Ritual to Retail


Back in the day—cave days—the drawing on walls of events hoped for was thought to be able to control the natural—and the supernatural as the two were not separate at that time—enough to make the events happen. Art was a ritual and artists were the priests.

The tribes became kingdoms and the kings made remade natural forces in their image, i.e. gods/supernatural kings, to identify those forces with their own. They then demoted the artists to day laborer. The kings morphed into CEOs and other petty tyrants we have running our lives today. I know that sounds bitter, but even admitting that the average person’s life a whole lot better these days, you gotta see that the political superstructure has not changed much in the last couple of millennia.

The artists still did good work, but only the craft was valued not they creativity. They toiled anonymously beside stone masons and carpenters for similarly bad wages, they were told they be rewarded in the next life. That went on for centuries until about 800 yrs. ago, when artists began to get some respect for their creativity again. About this same time empiricism and usury were losing their status as heresy and sin respectfully. It’s now called the Renaissance.

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The petty tyrants of the day, the kings, generals, bankers, and popes—CEOs had not been invented yet—began to use art as status symbols, so they demanded fine differentials of its value to determine who among them is the alpha dog. And as art had long since been debunked as a useful intersessionary to natural forces/gods, some other measure was needed. And illusion, the making of something that looks like what it is not, was that yard stick. The making a wall into a landscape, wasn’t enough. But the making of that landscape be full of kings, gods, nature tamed and not, were, for a couple hundred years anyway.

From the 1300s on the artists got better and better at the arts of illusion and taking advantage of their patrons’ suspension of disbelief, willing and not. All the while natural forces were being tamed by the above mentioned empiricism and kings and their gods, demoted by the almighty dollar, were no match for the newly-spawned capitalists. And by 1800 the capitalists had beaten all; nature, kings and gods.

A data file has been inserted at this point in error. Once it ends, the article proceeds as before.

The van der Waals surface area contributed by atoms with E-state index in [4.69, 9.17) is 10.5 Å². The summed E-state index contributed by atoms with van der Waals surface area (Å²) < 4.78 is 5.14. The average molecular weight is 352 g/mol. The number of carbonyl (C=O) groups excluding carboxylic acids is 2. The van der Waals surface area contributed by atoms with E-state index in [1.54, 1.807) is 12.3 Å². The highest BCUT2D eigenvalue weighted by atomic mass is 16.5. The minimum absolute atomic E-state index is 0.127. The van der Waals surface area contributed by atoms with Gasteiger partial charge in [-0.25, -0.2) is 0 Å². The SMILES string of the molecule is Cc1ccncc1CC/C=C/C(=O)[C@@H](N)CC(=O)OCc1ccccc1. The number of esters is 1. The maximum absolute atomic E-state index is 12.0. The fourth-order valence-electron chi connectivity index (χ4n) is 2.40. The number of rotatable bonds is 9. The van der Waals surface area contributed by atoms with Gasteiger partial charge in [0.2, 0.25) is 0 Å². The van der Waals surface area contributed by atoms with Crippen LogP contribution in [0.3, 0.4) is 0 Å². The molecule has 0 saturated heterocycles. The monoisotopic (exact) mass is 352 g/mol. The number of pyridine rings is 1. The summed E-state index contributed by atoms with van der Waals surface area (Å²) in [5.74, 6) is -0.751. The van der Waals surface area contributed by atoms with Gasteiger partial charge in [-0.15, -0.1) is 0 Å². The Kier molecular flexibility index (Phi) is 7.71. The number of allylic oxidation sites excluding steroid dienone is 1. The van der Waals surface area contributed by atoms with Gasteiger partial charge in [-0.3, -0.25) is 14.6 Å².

Art used to be made at a patron’s demand for his or her specified purpose. Artists, however great, didn’t create as much as they constructed as back then patrons shopped for a mural the way we get bids for a new deck, today.

This changes in the 1800s with the newly felt (and allowed) individualism—Rights of Man, etc. Artists could now—if they dared and were willing to risk all—turn their vocation around; where before they sold themselves to be allowed to create, now they created first, then sold their work. Or didn’t, and the myth of the suffering for his/her art artist was born.


That romantic fairy tale of the tragically undiscovered genius artist persists today. But these days it is just a marketing tool used by owners of works by van Gogh, Pollock even Basquiat to “grow” their portfolio’s value. Simply by not being a tragedy, by being successful in one’s own time, an artist diminishes his or her long-term growth potential. Think of Meissonier or Cabanel.

But no longer, artists these days—call them postmodern if you care to—don’t bother trying to be a sufferer. Contemporary artists see that those sufferers got nothing from their efforts and that the only people to profit by their work are the 3rd or more hand owners of it and only then when it is traded thither and yon like a nonmaterial fiscal instrument. Today’s artists want a piece of that action, now, so they become the marketeers of their own work.

Sadly their marketing skills can often be superior to their artistic ones; their image looks better than their images do. But who knows what future generations will think of Banksy (whose work I like) or Hirst (who’s work I don’t.)